The use of hand grenades among countries not at war, makes Sweden quite unique in the world, police write in a new report to the government, as grenade attacks in country have increased by 170 percent in just one year.
The report states that the use of hand grenades has increased 170 percent from 2015 to 2016, according to Svenska Dagbladet. It means in actual attacks where the grenades have detonated, that it has almost tripled, from 10 to 27 blasts.
Meanwhile, grenade attacks have spread to several areas in Sweden.
Overall throughout the country there were 52 incidents where hand grenades were involved.
In August last year, an eight year old boy died when a grenade detonated in an apartment in Gothenburg. It was a rare case of a grenade taking a life in Sweden, but there have been several close calls.
In August 2015 there was unrest in the Stockholm suburb of Tumbla. Then stones were thrown at police and some ignited a fire at the local police station. It peaked when a hand grenade was thrown at a police bus with four police officers inside. A total of 105 blast holes were later discovered.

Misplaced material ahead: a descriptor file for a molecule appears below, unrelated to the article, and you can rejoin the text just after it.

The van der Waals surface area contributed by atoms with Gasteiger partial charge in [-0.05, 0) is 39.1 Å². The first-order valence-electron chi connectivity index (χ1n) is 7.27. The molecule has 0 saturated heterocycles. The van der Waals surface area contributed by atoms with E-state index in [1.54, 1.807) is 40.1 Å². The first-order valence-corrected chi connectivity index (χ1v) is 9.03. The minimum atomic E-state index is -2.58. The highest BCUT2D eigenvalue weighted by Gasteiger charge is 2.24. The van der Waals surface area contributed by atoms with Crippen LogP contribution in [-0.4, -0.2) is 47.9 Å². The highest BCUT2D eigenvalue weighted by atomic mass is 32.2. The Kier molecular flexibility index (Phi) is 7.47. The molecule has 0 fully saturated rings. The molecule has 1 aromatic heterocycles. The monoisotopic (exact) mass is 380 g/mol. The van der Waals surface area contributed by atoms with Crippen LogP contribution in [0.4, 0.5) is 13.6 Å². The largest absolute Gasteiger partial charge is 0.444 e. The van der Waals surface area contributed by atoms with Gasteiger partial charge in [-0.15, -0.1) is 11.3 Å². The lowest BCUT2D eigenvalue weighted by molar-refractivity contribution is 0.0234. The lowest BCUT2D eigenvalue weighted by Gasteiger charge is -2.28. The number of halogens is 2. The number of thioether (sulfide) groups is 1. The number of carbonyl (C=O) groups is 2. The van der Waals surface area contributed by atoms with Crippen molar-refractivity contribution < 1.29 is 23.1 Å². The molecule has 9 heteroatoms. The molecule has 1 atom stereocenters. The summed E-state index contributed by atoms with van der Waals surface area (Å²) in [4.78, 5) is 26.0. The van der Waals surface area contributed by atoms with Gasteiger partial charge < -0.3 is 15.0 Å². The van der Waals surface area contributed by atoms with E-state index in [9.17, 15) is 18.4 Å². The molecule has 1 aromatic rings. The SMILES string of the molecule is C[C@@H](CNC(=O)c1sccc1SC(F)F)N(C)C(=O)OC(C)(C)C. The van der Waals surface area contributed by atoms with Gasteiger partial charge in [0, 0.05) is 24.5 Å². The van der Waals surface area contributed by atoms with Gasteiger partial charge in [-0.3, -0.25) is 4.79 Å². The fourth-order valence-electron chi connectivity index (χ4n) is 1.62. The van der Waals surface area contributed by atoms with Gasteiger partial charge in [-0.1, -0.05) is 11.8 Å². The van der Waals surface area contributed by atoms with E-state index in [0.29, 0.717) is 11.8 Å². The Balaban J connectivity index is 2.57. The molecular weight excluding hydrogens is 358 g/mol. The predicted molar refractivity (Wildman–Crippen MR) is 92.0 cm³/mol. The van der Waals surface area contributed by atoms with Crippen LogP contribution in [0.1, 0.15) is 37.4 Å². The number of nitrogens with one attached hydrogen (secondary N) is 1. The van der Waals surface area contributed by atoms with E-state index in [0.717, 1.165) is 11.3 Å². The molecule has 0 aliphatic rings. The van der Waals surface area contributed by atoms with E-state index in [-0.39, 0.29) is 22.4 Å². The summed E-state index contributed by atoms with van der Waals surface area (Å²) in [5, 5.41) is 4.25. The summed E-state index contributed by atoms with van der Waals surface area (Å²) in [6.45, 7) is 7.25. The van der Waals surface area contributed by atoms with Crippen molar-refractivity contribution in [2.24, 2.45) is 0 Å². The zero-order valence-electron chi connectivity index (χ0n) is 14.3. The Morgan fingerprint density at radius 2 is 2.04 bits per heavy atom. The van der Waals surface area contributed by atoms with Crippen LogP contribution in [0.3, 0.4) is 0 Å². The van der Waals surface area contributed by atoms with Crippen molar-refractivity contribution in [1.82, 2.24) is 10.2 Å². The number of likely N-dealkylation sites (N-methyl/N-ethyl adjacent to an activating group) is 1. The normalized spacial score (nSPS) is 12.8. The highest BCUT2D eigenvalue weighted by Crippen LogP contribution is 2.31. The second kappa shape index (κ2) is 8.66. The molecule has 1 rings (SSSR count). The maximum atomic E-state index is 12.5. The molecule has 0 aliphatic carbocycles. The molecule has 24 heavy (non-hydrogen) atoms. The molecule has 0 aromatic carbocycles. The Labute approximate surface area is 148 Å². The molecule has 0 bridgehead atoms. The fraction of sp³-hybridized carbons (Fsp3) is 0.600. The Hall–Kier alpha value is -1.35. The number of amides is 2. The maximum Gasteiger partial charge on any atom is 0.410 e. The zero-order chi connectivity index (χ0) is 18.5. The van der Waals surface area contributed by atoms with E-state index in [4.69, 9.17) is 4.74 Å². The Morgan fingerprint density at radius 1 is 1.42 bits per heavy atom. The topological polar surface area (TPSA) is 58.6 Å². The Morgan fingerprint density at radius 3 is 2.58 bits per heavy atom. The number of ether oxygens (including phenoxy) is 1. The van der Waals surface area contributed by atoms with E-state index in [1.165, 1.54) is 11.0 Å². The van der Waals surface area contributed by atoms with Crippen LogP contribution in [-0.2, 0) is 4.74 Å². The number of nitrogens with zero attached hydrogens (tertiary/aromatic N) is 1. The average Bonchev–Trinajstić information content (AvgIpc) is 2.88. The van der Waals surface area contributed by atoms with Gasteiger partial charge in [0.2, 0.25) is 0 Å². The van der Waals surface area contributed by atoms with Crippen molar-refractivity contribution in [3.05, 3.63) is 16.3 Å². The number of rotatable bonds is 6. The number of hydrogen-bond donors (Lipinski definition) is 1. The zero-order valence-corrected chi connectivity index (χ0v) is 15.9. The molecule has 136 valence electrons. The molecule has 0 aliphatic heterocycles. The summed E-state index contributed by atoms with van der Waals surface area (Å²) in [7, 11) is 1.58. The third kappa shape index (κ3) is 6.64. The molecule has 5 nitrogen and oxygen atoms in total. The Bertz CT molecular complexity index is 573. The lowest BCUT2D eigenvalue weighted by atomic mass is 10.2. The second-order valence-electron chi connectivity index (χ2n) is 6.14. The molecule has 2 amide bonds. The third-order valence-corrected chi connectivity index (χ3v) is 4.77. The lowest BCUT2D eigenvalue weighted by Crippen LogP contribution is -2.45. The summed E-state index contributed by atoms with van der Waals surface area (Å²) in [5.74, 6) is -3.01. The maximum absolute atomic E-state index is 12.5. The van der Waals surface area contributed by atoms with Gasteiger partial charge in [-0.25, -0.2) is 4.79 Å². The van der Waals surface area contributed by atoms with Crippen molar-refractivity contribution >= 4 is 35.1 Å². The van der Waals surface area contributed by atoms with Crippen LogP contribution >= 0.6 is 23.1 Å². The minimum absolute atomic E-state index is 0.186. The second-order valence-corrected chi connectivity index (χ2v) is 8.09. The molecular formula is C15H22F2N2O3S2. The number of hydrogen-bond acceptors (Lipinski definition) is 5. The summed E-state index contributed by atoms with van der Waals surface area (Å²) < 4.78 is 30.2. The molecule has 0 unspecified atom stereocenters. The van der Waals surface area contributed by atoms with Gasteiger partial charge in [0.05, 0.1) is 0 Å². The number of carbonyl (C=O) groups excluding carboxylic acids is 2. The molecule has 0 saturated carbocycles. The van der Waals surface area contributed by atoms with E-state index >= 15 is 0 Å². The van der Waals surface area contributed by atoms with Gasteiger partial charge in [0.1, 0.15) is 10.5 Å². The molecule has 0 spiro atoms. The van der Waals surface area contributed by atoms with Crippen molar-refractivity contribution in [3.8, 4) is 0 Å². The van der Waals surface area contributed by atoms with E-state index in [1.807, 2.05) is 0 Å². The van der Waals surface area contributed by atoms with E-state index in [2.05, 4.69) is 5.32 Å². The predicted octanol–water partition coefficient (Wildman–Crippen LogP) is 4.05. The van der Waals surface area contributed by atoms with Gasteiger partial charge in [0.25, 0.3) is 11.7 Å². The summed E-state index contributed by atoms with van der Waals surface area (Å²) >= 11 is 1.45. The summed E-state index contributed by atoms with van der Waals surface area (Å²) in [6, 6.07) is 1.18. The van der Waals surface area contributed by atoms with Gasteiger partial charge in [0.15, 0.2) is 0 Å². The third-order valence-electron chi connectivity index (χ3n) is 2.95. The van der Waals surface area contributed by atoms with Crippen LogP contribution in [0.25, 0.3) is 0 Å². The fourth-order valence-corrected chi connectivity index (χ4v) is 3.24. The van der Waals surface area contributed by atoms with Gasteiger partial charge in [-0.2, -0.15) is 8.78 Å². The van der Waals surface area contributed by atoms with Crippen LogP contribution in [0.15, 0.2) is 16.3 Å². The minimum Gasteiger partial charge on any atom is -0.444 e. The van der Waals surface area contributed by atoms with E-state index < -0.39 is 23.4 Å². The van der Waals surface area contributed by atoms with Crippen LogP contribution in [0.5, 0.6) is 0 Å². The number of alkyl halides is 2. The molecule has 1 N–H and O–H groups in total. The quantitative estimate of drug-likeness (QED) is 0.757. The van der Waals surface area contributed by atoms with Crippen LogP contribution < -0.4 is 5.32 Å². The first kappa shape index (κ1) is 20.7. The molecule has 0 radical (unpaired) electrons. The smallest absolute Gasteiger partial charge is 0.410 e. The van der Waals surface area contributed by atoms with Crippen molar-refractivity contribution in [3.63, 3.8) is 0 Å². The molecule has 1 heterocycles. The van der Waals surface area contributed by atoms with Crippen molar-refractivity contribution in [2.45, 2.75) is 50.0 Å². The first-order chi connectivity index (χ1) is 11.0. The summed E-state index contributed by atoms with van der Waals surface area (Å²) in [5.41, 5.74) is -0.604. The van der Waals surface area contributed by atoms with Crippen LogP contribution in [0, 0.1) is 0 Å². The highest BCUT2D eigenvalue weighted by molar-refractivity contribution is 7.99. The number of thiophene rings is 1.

And this week a hand grenade exploded in Malmö, injuring one person.
- It's really just pure luck that we have not seen more deaths after blasts have occurred, said Linda Staaf, head of Noa, the national police operations department, to SvD.
The increase of grenades smuggled in and used by criminals in Sweden, is "completely unique internationally," according to Noa.
The increase involve, among other, grenade attacks against properties and homes "without regard of human life," writes the police in the report that has just landed on the government's table.
It has been quite easy to smuggle grenades into Sweden. In this strange country of Abba, Volvo and Bjørn Borg, hand grenades are classified as "explosive products," like fireworks - not as weapons. Thus it is not defined as arms smuggling to bring hand grenades into Sweden.
DON'T MISS A POST - FOLLOW US ON FACEBOOK!
Comments at Speisa are unmoderated. We do believe in free speech, but posts using foul language, as well as abusive, hateful, libelous and genocidal posts, will be deleted if seen. However, if a comment remains on the site, it in no way constitutes an endorsement by Speisa of the sentiments contained therein.comments powered by Disqus
Airlines advised not to fly over Yemen
EASA also asks European pilots to keep a minimum height of 24,000 feet above Sudan and South Sudan, where there are still clashes despite the ceasefire agreement from February.